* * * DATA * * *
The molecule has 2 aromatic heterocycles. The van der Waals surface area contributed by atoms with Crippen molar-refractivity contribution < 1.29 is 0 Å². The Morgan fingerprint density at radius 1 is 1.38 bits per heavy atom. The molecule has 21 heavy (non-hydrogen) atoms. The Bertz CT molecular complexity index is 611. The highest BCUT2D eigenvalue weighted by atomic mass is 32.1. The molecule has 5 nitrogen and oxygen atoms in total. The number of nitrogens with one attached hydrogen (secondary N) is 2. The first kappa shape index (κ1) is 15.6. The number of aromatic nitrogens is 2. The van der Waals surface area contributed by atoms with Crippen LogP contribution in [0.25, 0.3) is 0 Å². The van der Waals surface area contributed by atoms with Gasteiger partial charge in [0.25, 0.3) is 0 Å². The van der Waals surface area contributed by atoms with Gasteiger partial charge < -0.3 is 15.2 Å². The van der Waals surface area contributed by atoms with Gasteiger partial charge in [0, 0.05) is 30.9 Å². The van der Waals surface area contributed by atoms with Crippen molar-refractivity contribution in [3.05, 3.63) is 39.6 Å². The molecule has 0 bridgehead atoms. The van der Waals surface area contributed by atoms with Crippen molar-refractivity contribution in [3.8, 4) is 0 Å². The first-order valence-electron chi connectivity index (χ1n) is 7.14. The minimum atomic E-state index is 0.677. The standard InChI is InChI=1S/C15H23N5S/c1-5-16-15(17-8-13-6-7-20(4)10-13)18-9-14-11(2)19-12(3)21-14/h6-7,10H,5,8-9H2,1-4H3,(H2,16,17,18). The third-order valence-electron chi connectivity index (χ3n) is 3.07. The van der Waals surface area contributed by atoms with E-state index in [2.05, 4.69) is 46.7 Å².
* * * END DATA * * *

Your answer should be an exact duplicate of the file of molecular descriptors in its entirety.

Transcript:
The molecule has 2 aromatic heterocycles. The van der Waals surface area contributed by atoms with Crippen molar-refractivity contribution < 1.29 is 0 Å². The Morgan fingerprint density at radius 1 is 1.38 bits per heavy atom. The molecule has 21 heavy (non-hydrogen) atoms. The Bertz CT molecular complexity index is 611. The highest BCUT2D eigenvalue weighted by atomic mass is 32.1. The molecule has 5 nitrogen and oxygen atoms in total. The number of nitrogens with one attached hydrogen (secondary N) is 2. The first kappa shape index (κ1) is 15.6. The number of aromatic nitrogens is 2. The van der Waals surface area contributed by atoms with Crippen LogP contribution in [0.25, 0.3) is 0 Å². The van der Waals surface area contributed by atoms with Gasteiger partial charge in [0.25, 0.3) is 0 Å². The van der Waals surface area contributed by atoms with Gasteiger partial charge < -0.3 is 15.2 Å². The van der Waals surface area contributed by atoms with Gasteiger partial charge in [0, 0.05) is 30.9 Å². The van der Waals surface area contributed by atoms with Crippen molar-refractivity contribution in [3.05, 3.63) is 39.6 Å². The molecule has 0 bridgehead atoms. The van der Waals surface area contributed by atoms with Crippen molar-refractivity contribution in [3.8, 4) is 0 Å². The first-order valence-electron chi connectivity index (χ1n) is 7.14. The minimum atomic E-state index is 0.677. The standard InChI is InChI=1S/C15H23N5S/c1-5-16-15(17-8-13-6-7-20(4)10-13)18-9-14-11(2)19-12(3)21-14/h6-7,10H,5,8-9H2,1-4H3,(H2,16,17,18). The third-order valence-electron chi connectivity index (χ3n) is 3.07. The van der Waals surface area contributed by atoms with E-state index in [2.05, 4.69) is 46.7 Å².